Posts Tagged ‘feminine’

The Brea(st/d) of Heaven

August 30, 2014

A group of girlfriends, including our priest, humbly shared Communion around a circle. One mother of three small children handed the consecrated bread to the woman next to her and said accidentally, if appropriately, “The Body of Christ, the Breast of Heaven”. Much laughter ensued. I was moved by the potential meaning held in her unintentional substitution for the word “bread” – it remains an unforgettable Eucharist.

I wonder what it is like to breastfeed from God, to experience mutual need and devotion, intimacy and sustenance unlike any other. Do I already? Could I intentionally?

My son’s favorite part of church is what he calls “God’s Dinner”. It may be because he gets to move his little legs and see lots of people on our way up front, or it could be that he gets a snack. I think, however, he senses something more is happening. He seems in sweet awe as he holds his two-year-old palms up to receive this spiritual food. He has a skip in his step afterwards. Back in our pew, he always asks for more.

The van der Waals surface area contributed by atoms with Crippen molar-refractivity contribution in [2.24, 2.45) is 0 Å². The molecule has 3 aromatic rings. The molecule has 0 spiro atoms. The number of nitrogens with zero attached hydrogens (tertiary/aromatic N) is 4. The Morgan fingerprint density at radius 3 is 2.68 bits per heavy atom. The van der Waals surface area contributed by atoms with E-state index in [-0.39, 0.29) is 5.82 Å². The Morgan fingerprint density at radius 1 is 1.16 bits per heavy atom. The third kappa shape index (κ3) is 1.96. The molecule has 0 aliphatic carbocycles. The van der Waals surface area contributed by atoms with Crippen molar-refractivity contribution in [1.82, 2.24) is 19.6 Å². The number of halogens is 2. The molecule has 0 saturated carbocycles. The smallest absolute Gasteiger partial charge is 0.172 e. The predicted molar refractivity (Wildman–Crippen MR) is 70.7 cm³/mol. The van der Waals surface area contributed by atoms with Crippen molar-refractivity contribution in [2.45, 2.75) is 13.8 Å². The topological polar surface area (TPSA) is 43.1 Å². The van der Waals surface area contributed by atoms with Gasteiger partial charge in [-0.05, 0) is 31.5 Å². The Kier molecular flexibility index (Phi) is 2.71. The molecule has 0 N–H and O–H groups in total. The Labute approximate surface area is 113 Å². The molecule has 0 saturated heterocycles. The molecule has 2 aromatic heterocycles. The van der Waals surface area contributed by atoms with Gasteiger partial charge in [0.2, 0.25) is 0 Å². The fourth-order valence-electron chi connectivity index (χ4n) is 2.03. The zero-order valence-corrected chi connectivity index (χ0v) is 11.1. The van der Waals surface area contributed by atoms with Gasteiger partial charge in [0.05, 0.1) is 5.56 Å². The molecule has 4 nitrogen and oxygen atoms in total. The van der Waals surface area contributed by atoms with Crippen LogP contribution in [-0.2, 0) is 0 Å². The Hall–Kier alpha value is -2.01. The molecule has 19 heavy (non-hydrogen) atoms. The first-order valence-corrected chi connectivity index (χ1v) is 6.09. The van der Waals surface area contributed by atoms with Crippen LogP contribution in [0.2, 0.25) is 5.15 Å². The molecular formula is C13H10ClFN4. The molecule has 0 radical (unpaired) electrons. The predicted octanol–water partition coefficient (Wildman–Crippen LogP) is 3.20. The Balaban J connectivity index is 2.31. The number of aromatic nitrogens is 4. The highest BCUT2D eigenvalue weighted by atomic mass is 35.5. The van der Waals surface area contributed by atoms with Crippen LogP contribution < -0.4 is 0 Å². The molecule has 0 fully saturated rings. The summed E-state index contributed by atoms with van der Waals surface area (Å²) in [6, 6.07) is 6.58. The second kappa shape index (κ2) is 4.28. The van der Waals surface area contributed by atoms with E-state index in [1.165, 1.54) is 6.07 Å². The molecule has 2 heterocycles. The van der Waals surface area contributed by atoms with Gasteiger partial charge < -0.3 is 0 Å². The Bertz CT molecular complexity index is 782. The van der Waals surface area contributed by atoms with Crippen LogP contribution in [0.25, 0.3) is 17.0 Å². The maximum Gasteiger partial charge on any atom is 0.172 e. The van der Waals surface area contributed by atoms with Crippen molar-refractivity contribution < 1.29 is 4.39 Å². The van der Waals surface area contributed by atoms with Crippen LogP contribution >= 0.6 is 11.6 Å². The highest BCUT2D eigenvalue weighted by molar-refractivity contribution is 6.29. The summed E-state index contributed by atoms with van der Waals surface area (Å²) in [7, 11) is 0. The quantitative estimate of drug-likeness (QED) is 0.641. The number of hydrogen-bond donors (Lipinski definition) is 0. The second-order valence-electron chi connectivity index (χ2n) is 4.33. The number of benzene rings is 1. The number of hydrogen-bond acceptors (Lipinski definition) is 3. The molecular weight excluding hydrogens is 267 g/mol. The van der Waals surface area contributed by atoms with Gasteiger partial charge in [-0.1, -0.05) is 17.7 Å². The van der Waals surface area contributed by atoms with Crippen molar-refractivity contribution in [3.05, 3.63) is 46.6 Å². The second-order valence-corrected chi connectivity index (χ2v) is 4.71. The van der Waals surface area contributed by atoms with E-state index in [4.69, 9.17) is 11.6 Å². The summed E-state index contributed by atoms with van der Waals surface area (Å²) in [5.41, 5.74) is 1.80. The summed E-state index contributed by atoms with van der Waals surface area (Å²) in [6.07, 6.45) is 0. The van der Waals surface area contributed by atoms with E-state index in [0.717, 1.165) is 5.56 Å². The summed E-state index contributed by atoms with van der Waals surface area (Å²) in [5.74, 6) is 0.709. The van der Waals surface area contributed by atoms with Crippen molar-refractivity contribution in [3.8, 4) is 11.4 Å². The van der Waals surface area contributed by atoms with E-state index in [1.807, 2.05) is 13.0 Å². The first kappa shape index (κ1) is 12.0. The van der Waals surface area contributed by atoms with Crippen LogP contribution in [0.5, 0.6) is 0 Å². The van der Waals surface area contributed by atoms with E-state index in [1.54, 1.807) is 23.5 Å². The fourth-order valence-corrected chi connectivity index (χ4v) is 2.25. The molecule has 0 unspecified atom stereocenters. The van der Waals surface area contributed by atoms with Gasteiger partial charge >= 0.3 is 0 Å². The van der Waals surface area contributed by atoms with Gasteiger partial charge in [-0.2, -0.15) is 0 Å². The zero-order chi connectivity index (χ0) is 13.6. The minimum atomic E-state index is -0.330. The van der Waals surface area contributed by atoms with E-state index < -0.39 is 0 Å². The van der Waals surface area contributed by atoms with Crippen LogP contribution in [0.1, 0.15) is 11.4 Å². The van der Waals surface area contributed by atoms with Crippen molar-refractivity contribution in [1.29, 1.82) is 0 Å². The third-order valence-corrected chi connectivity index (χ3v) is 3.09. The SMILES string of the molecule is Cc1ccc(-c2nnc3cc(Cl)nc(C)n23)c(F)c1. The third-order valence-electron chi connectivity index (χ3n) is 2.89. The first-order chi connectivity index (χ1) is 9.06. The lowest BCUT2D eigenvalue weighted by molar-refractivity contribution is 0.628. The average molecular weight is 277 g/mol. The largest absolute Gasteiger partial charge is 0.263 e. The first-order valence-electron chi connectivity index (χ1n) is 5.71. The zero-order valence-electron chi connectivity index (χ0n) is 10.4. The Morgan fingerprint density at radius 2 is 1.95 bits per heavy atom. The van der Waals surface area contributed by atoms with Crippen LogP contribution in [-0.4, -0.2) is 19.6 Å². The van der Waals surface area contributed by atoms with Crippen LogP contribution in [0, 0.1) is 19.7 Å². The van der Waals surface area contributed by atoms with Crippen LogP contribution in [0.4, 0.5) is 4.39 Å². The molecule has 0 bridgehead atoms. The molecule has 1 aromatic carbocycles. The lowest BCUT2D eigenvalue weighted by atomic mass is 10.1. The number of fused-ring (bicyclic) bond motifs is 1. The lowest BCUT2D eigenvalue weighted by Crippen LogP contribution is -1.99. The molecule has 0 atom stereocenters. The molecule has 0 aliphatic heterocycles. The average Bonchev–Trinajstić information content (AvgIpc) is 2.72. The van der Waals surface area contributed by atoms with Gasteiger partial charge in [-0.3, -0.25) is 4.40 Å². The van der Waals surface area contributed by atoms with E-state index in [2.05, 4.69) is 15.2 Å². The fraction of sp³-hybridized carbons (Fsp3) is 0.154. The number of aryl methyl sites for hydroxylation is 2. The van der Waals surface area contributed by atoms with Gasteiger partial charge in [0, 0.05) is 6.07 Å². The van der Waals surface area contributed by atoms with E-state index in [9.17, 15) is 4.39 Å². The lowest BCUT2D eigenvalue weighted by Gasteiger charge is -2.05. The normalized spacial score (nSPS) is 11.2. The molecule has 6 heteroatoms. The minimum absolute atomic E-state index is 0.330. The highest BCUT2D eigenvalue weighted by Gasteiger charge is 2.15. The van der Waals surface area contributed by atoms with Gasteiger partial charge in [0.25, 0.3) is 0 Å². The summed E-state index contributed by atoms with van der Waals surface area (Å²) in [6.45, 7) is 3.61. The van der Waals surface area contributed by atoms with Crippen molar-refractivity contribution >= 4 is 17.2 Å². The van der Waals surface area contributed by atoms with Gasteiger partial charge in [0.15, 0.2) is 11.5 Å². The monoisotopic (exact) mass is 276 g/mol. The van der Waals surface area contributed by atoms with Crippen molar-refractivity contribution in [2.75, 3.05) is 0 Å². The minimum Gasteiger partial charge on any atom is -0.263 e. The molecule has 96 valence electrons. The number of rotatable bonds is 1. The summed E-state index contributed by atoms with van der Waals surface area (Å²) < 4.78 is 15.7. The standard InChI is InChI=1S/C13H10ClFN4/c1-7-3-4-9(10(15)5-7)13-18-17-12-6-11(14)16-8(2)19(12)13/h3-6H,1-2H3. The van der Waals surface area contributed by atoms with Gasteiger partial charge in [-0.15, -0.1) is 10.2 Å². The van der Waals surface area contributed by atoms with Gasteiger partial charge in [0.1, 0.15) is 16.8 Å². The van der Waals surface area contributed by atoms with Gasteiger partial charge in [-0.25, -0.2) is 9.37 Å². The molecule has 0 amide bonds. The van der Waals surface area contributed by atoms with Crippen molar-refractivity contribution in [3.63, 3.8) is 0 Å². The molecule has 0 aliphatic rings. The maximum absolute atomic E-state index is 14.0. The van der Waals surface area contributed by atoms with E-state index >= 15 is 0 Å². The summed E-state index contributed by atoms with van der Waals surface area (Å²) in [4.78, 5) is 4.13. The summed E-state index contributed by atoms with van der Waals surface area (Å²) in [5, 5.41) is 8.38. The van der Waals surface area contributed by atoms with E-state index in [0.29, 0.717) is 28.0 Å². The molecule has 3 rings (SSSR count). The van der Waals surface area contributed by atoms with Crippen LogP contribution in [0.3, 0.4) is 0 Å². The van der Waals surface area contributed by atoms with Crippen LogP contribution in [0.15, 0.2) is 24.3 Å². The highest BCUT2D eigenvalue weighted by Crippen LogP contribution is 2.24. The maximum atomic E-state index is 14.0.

I experienced breastfeeding my son as a kind of sacrament, an “outward and visible sign of an inward and spiritual grace” (Book of Common Prayer). In the wee dark hours, more than calories was transmitted. “Take, eat, this is my Body, which is given for you.” (BCP, Eucharistic Prayer II) It wasn’t my grace that flowed; it was the purest of God’s love feeding us both, and a passing of Peace between mother and babe.

It is no small feat to feed a child from your own body multiple times a day and night for weeks, months or years. During the harried moments of raising a baby into a toddler, it was within the calm of nursing that I remembered the profound nature of the mother role and what a privilege it is. A lot transpired in the 12-inch world we created between us in our blue denim rocking chair. It was there that my son rolled toy dump trucks and excavators across my chest, it was there we chanted about Sita and Ram during my yoga teacher training, and it was there we gazed into each other’s souls and fell deeper and deeper in love.